5. Deep Squats Are Not bad for Your Knees
There is not a lot of evidence that links squats and knee pain.
When squatting, you should keep the weight light enough so you can work through a full range of motion. The best squat is one in which you can sit your butt to your heels without weight.
Have you ever seen a baby bend down to pick something up? They go all the way down until their diaper touches their heels. We lose that ability as we age and stiffen up. Work towards getting back to that deep squat, then squat deeply with moderate weight. This won't hurt you so long as you maintain proper technique.
6. Deadlifts Do Not Hurt Backs
People hurt their own backs when they sacrifice technique to move weight. There are ways to compromise your form to get the weight up, but they are not gainful.
7. Touching Your Toes Is Not a Hamstring Stretch
It's impossible to fully stretch a muscle that supports your body weight. If your hamstrings were really relaxed while doing this, as most muscles are when stretching, you would fall over.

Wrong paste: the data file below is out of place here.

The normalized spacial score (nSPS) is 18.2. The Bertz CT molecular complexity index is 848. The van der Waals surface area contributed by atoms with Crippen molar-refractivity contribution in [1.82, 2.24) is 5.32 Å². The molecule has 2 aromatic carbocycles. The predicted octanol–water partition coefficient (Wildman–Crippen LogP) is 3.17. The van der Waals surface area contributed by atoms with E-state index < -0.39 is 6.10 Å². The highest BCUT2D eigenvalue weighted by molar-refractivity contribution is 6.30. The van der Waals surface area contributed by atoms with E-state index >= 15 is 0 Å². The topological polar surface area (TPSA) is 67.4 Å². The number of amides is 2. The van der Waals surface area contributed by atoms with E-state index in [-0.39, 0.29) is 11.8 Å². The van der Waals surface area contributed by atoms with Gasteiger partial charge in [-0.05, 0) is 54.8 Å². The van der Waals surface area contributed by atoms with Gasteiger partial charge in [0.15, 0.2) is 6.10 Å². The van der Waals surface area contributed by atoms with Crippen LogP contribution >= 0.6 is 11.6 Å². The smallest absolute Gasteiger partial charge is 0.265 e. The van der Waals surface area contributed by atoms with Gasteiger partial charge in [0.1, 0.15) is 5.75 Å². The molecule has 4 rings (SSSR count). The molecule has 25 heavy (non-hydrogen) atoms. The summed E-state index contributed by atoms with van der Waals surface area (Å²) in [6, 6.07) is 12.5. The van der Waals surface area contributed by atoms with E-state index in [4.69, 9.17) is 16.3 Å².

8. Lifting Heavy Weight Will Not Produce Bulk for Females
Females have 1/20th to 1/30th of the testosterone levels that men have. So even by lifting more weight, they don't have the testosterone to support that muscle mass. Now, eating 10,000 calories a day will bulk a female up, but that should be avoidable.
People also commonly think that the average female doesn't need to lift heavy weight, but then you see them trying to haul 50-pound bags of dog food in one hand and a full-sized child in the other. Lifting heavy will benefit women in many areas of their lives.
9. You Don't Need to Load up on 30 Grams of Protein After Lifting
Your body can only digest about 12 to 15 grams of protein in a meal. With a good diet, you shouldn't have to supplement protein unless you're a serious body builder. Any extra protein will either be excreted or just hang around your waist line as extra calories.